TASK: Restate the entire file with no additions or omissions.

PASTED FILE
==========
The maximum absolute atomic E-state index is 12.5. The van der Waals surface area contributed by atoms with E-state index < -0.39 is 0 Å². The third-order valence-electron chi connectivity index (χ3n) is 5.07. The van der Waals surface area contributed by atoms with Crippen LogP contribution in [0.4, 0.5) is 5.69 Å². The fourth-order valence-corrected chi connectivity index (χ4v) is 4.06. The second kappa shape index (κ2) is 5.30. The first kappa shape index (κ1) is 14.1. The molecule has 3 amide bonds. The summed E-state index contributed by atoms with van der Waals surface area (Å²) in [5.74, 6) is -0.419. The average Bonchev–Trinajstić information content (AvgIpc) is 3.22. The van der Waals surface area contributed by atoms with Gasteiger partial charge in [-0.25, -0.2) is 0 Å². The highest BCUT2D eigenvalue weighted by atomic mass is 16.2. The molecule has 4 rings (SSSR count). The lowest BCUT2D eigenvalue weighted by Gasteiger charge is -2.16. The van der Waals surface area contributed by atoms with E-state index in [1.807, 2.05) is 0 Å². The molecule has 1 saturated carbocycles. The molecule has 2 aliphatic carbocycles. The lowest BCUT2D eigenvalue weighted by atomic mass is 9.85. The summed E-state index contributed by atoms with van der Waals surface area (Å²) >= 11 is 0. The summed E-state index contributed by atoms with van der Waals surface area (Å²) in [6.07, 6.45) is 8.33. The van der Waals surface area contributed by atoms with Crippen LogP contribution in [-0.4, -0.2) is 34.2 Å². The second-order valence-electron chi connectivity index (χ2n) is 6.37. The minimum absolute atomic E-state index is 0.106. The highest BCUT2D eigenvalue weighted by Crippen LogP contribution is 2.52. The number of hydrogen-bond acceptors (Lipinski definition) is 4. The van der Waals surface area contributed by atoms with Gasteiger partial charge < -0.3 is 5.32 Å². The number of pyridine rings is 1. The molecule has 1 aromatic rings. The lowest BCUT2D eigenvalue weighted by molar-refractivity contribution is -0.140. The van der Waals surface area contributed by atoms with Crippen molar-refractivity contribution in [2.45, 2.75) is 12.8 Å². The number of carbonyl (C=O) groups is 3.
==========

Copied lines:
The maximum absolute atomic E-state index is 12.5. The van der Waals surface area contributed by atoms with E-state index < -0.39 is 0 Å². The third-order valence-electron chi connectivity index (χ3n) is 5.07. The van der Waals surface area contributed by atoms with Crippen LogP contribution in [0.4, 0.5) is 5.69 Å². The fourth-order valence-corrected chi connectivity index (χ4v) is 4.06. The second kappa shape index (κ2) is 5.30. The first kappa shape index (κ1) is 14.1. The molecule has 3 amide bonds. The summed E-state index contributed by atoms with van der Waals surface area (Å²) in [5.74, 6) is -0.419. The average Bonchev–Trinajstić information content (AvgIpc) is 3.22. The van der Waals surface area contributed by atoms with Gasteiger partial charge in [-0.25, -0.2) is 0 Å². The highest BCUT2D eigenvalue weighted by atomic mass is 16.2. The molecule has 4 rings (SSSR count). The lowest BCUT2D eigenvalue weighted by Gasteiger charge is -2.16. The van der Waals surface area contributed by atoms with E-state index in [1.807, 2.05) is 0 Å². The molecule has 1 saturated carbocycles. The molecule has 2 aliphatic carbocycles. The lowest BCUT2D eigenvalue weighted by atomic mass is 9.85. The summed E-state index contributed by atoms with van der Waals surface area (Å²) >= 11 is 0. The summed E-state index contributed by atoms with van der Waals surface area (Å²) in [6.07, 6.45) is 8.33. The van der Waals surface area contributed by atoms with Crippen LogP contribution in [-0.4, -0.2) is 34.2 Å². The second-order valence-electron chi connectivity index (χ2n) is 6.37. The minimum absolute atomic E-state index is 0.106. The highest BCUT2D eigenvalue weighted by Crippen LogP contribution is 2.52. The number of hydrogen-bond acceptors (Lipinski definition) is 4. The van der Waals surface area contributed by atoms with Gasteiger partial charge < -0.3 is 5.32 Å². The number of pyridine rings is 1. The molecule has 1 aromatic rings. The lowest BCUT2D eigenvalue weighted by molar-refractivity contribution is -0.140. The van der Waals surface area contributed by atoms with Crippen molar-refractivity contribution in [2.45, 2.75) is 12.8 Å². The number of carbonyl (C=O) groups is 3.